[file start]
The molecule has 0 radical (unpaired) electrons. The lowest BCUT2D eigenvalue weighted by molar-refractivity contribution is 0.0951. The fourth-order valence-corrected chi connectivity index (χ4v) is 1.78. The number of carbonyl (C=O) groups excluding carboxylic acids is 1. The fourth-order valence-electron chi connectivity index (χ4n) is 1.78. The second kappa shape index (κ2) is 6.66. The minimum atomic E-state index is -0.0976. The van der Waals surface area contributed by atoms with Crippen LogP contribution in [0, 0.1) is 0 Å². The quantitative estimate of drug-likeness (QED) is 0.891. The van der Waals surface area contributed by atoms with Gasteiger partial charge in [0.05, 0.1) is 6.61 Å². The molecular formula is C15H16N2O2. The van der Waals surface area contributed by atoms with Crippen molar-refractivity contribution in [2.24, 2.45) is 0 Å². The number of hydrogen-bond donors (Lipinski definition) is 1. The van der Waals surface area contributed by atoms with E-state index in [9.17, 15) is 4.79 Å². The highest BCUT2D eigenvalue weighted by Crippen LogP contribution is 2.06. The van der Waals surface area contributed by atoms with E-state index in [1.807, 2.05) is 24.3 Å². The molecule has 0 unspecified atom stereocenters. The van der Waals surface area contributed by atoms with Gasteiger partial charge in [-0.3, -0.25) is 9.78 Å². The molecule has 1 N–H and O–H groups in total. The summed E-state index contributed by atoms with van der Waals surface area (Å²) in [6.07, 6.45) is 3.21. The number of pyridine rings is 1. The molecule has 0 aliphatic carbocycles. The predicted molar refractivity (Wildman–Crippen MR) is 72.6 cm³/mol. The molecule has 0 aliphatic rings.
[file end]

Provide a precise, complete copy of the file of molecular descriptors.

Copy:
The molecule has 0 radical (unpaired) electrons. The lowest BCUT2D eigenvalue weighted by molar-refractivity contribution is 0.0951. The fourth-order valence-corrected chi connectivity index (χ4v) is 1.78. The number of carbonyl (C=O) groups excluding carboxylic acids is 1. The fourth-order valence-electron chi connectivity index (χ4n) is 1.78. The second kappa shape index (κ2) is 6.66. The minimum atomic E-state index is -0.0976. The van der Waals surface area contributed by atoms with Crippen LogP contribution in [0, 0.1) is 0 Å². The quantitative estimate of drug-likeness (QED) is 0.891. The van der Waals surface area contributed by atoms with Gasteiger partial charge in [0.05, 0.1) is 6.61 Å². The molecular formula is C15H16N2O2. The van der Waals surface area contributed by atoms with Crippen molar-refractivity contribution in [2.24, 2.45) is 0 Å². The number of hydrogen-bond donors (Lipinski definition) is 1. The van der Waals surface area contributed by atoms with E-state index in [9.17, 15) is 4.79 Å². The highest BCUT2D eigenvalue weighted by Crippen LogP contribution is 2.06. The van der Waals surface area contributed by atoms with E-state index in [1.807, 2.05) is 24.3 Å². The molecule has 0 unspecified atom stereocenters. The van der Waals surface area contributed by atoms with Gasteiger partial charge in [-0.3, -0.25) is 9.78 Å². The molecule has 1 N–H and O–H groups in total. The summed E-state index contributed by atoms with van der Waals surface area (Å²) in [6.07, 6.45) is 3.21. The number of pyridine rings is 1. The molecule has 0 aliphatic carbocycles. The predicted molar refractivity (Wildman–Crippen MR) is 72.6 cm³/mol. The molecule has 0 aliphatic rings.